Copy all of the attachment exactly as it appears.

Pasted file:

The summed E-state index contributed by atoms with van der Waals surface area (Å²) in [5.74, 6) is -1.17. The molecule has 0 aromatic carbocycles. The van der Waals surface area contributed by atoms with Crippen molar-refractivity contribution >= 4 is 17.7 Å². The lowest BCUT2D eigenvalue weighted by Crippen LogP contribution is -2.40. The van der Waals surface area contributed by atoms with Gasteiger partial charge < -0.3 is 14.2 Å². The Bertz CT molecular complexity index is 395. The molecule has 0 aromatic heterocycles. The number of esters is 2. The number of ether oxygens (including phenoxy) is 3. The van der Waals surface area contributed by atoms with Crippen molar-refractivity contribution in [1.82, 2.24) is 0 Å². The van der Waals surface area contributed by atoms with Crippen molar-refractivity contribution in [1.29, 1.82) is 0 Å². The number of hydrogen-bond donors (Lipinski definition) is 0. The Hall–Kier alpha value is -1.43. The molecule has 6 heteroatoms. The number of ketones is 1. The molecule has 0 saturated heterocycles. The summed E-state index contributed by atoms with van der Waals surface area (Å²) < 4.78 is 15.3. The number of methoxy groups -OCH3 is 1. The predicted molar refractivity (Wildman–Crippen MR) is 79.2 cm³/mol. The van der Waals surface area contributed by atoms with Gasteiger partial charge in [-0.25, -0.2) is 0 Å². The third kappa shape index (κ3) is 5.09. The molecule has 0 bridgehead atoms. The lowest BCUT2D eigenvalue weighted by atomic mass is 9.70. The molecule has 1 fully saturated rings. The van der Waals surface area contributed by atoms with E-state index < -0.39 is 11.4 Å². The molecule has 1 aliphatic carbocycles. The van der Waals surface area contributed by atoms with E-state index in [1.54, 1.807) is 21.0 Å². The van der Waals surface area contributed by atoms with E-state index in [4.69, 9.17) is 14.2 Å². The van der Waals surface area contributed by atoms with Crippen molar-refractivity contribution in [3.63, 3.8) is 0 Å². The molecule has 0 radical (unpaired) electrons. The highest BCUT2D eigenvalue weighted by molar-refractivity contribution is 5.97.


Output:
The summed E-state index contributed by atoms with van der Waals surface area (Å²) in [5.74, 6) is -1.17. The molecule has 0 aromatic carbocycles. The van der Waals surface area contributed by atoms with Crippen molar-refractivity contribution >= 4 is 17.7 Å². The lowest BCUT2D eigenvalue weighted by Crippen LogP contribution is -2.40. The van der Waals surface area contributed by atoms with Gasteiger partial charge < -0.3 is 14.2 Å². The Bertz CT molecular complexity index is 395. The molecule has 0 aromatic heterocycles. The number of esters is 2. The number of ether oxygens (including phenoxy) is 3. The van der Waals surface area contributed by atoms with Crippen molar-refractivity contribution in [1.82, 2.24) is 0 Å². The van der Waals surface area contributed by atoms with Crippen molar-refractivity contribution in [1.29, 1.82) is 0 Å². The number of hydrogen-bond donors (Lipinski definition) is 0. The Hall–Kier alpha value is -1.43. The molecule has 6 heteroatoms. The number of ketones is 1. The molecule has 0 saturated heterocycles. The summed E-state index contributed by atoms with van der Waals surface area (Å²) < 4.78 is 15.3. The number of methoxy groups -OCH3 is 1. The predicted molar refractivity (Wildman–Crippen MR) is 79.2 cm³/mol. The van der Waals surface area contributed by atoms with Gasteiger partial charge in [-0.25, -0.2) is 0 Å². The third kappa shape index (κ3) is 5.09. The molecule has 0 bridgehead atoms. The lowest BCUT2D eigenvalue weighted by atomic mass is 9.70. The molecule has 1 fully saturated rings. The van der Waals surface area contributed by atoms with E-state index < -0.39 is 11.4 Å². The molecule has 1 aliphatic carbocycles. The van der Waals surface area contributed by atoms with E-state index in [1.54, 1.807) is 21.0 Å². The van der Waals surface area contributed by atoms with E-state index in [4.69, 9.17) is 14.2 Å². The van der Waals surface area contributed by atoms with Crippen molar-refractivity contribution in [3.63, 3.8) is 0 Å². The molecule has 0 radical (unpaired) electrons. The highest BCUT2D eigenvalue weighted by molar-refractivity contribution is 5.97.